What are some facts and myths about Electric Vehicles? (Part 2)

In this issue of sustainability tips, I would like to touch upon some additional “facts” and “myths” regarding Electric Vehicles.  These consideration are continued from last month’s blog.


  1. Cold temperatures may make it difficult to charge an EV’s battery, making EVs undependable in the winter.


That depends. A lot depends on if the battery is preconditioned. Owners have the option of doing this on many EVs during cold weather—some simply by leaving the vehicle plugged in and others by turning on the heater 20 minutes or so before leaving. (Follow directions in your car’s owner’s manual.) This procedure can make charging much easier and driving more efficient.


  1. Replacement EV batteries are expensive.


Fact. Although battery costs have come down significantly in recent years, depending on the vehicle and the battery, a replacement battery pack costs between $4,500 and $20,000, according to most sources. Fortunately, many EVs come with extended battery warranties, often for eight years or 100,000 miles, whichever comes first.

In addition, it is sometimes possible to repair an older failed battery pack by replacing just the defective cells. While this measure can save money, it is still costly because the process is labor intensive. Finally, lower-cost used or recycled batteries may be available for some EVs with battery problems.

  1. In the long run, an EV will save drivers money.


Fact.  Most studies, including those for Consumer Reports, confirm that buying an EV can produce long-term savings.

A AAA study concluded that the electricity required to drive 15,000 miles per year in a compact EV costs an average of $546, while the amount of gas required to drive the same number of miles costs $1,255. A study from the US Department of Energy found that fuel savings could be as much as $14,500 over a 15-year life cycle. The annual maintenance cost for an EV is also notably lower because EVs do not need oil changes, air-filter replacements and some other routine maintenance required by gasoline-powered cars. AAA puts the maintenance costs for an EV at $330 less per year than for a similar gasoline-powered vehicle. Consumer Reports estimates that maintenance costs over the lifetime of an EV will be about half that of gasoline-powered vehicles.

When comparing lifetime costs for gasoline-powered vehicles with those for EVs—including purchase price, fueling costs and maintenance expenses—Consumer Reports concluded that the savings with an EV could range from $6,000 to $10,000. 

Another factor to consider, however, is insurance. Generally, EVs have higher insurance rates than gas-powered vehicles because EVs have higher purchase prices, are more prone to damage in an accident and are more costly to repair.

  1. EVs are more damaging to the environment than gasoline-powered vehicles.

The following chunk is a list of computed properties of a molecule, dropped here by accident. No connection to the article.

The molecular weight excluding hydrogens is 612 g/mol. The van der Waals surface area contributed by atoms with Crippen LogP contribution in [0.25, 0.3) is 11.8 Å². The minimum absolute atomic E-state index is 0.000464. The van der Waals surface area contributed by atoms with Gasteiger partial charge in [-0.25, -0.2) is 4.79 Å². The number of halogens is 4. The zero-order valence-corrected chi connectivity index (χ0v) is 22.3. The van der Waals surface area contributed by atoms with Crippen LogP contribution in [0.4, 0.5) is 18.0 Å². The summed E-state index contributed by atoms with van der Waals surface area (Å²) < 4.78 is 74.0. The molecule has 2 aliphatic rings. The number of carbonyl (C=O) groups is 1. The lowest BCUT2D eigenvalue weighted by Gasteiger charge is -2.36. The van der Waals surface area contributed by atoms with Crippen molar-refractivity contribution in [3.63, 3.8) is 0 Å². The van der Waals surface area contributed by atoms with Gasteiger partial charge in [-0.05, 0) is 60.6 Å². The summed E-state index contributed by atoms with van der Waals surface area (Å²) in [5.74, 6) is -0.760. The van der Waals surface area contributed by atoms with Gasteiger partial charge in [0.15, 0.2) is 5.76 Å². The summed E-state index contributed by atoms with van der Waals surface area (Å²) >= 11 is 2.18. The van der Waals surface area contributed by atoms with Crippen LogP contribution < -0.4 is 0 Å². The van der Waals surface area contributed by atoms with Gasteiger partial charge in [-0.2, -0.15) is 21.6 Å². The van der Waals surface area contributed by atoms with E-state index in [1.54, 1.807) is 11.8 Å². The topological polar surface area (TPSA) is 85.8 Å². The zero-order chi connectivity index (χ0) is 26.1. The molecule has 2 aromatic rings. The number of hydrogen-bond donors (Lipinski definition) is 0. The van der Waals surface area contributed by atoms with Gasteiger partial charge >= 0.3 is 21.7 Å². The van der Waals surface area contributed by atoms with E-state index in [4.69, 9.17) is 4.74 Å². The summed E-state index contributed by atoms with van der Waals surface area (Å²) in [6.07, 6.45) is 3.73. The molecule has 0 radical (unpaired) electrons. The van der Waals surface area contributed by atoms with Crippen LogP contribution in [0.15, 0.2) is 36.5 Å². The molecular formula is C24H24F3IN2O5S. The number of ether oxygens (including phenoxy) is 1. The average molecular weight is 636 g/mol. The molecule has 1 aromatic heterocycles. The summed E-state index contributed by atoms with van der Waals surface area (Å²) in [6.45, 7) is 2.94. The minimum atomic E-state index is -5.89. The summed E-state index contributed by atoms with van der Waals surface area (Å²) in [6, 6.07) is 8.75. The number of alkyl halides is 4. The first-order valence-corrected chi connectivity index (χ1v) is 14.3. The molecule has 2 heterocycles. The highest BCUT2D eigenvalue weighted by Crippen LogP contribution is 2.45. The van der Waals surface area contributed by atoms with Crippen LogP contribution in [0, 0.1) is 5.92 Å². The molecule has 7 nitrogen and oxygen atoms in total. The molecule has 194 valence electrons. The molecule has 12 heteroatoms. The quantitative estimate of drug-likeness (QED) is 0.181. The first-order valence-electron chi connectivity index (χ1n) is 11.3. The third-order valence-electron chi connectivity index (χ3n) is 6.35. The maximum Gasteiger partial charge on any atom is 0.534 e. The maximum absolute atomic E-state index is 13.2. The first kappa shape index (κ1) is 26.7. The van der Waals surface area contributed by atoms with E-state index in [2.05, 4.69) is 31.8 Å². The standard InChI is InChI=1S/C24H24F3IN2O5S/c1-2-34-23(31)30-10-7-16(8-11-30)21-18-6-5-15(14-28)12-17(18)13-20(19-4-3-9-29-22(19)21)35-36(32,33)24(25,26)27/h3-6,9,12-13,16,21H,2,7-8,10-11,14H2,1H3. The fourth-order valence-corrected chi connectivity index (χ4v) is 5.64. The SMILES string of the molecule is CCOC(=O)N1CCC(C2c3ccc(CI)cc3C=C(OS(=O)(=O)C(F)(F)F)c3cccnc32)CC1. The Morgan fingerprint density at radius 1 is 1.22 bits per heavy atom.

Myth. There is general agreement that manufacturing an EV creates a larger carbon footprint than making a gasoline-powered vehicle. Blame the batteries in an EV. Extracting from the earth the raw materials needed for battery manufacturing, then shipping and refining these materials, and finally manufacturing the batteries, is energy intensive.   

Overcoming this negative is the fact that EVs are much more efficient than gasoline-powered vehicles when driven. Based on a nationwide average of different energy sources in the US, the Department of Energy concluded that powering an EV would create 2,187 pounds of CO2 a year. Gasoline vehicles would average 12,594 pounds of CO2 annually. As a result of this significant annual difference, researchers conclude that over their life cycles, typical EVs produce less than half the greenhouse gases of a typical gasoline-powered car. 


  1. Depleted EV batteries will end up in landfills and create a new environmental hazard.


Myth. Research into repurposing and recycling batteries that are no longer suitable for powering an EV has been going on for years, and there is already a network of companies putting these batteries to use, according to the Union of Concerned Scientists. The organization also notes that “after 8 to 12 years in a vehicle, the lithium batteries used in EVs are likely to retain more than two-thirds of their usable energy storage. Depending on their condition, used EV batteries could deliver an additional 5–8 years of service in a secondary application,” such as powering forklifts or streetlights. Used for energy storage, they could supply power during outages or feed the grid during periods of high demand.   

After that, there is a strong economic incentive to recycle used EV batteries, which contain lithium, nickel, cobalt and manganese. These are all valuable materials, making it financially worth the effort to extract, purify and sell these metals. Doing so lessens the possible impact on landfills and reduces the need for mining new raw materials for battery production.


Enjoy your fall and until next time – stay environmentally savvy!